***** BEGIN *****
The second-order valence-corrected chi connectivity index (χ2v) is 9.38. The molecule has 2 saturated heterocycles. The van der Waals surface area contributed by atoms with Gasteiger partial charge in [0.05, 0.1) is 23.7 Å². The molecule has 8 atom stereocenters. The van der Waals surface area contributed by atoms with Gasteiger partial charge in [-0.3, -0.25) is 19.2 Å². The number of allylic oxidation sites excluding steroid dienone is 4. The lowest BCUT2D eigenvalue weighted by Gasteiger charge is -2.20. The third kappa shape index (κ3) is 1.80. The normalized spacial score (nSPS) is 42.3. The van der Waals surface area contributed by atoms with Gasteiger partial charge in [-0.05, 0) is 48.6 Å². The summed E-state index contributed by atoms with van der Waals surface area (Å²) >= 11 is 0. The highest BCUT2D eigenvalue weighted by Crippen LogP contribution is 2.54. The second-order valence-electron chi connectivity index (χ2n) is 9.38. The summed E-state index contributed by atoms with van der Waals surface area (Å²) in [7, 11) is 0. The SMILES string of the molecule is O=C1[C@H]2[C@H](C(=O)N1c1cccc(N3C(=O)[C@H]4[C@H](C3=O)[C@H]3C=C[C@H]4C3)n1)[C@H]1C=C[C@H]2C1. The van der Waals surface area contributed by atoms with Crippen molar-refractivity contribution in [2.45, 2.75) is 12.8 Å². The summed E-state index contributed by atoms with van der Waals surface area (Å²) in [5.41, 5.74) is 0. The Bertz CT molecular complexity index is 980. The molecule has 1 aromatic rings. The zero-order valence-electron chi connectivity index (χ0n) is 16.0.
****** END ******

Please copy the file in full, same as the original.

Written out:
The second-order valence-corrected chi connectivity index (χ2v) is 9.38. The molecule has 2 saturated heterocycles. The van der Waals surface area contributed by atoms with Gasteiger partial charge in [0.05, 0.1) is 23.7 Å². The molecule has 8 atom stereocenters. The van der Waals surface area contributed by atoms with Gasteiger partial charge in [-0.3, -0.25) is 19.2 Å². The number of allylic oxidation sites excluding steroid dienone is 4. The lowest BCUT2D eigenvalue weighted by Gasteiger charge is -2.20. The third kappa shape index (κ3) is 1.80. The normalized spacial score (nSPS) is 42.3. The van der Waals surface area contributed by atoms with Gasteiger partial charge in [-0.05, 0) is 48.6 Å². The summed E-state index contributed by atoms with van der Waals surface area (Å²) >= 11 is 0. The highest BCUT2D eigenvalue weighted by Crippen LogP contribution is 2.54. The second-order valence-electron chi connectivity index (χ2n) is 9.38. The summed E-state index contributed by atoms with van der Waals surface area (Å²) in [7, 11) is 0. The SMILES string of the molecule is O=C1[C@H]2[C@H](C(=O)N1c1cccc(N3C(=O)[C@H]4[C@H](C3=O)[C@H]3C=C[C@H]4C3)n1)[C@H]1C=C[C@H]2C1. The van der Waals surface area contributed by atoms with Crippen molar-refractivity contribution in [2.45, 2.75) is 12.8 Å². The summed E-state index contributed by atoms with van der Waals surface area (Å²) in [5.41, 5.74) is 0. The Bertz CT molecular complexity index is 980. The molecule has 1 aromatic rings. The zero-order valence-electron chi connectivity index (χ0n) is 16.0.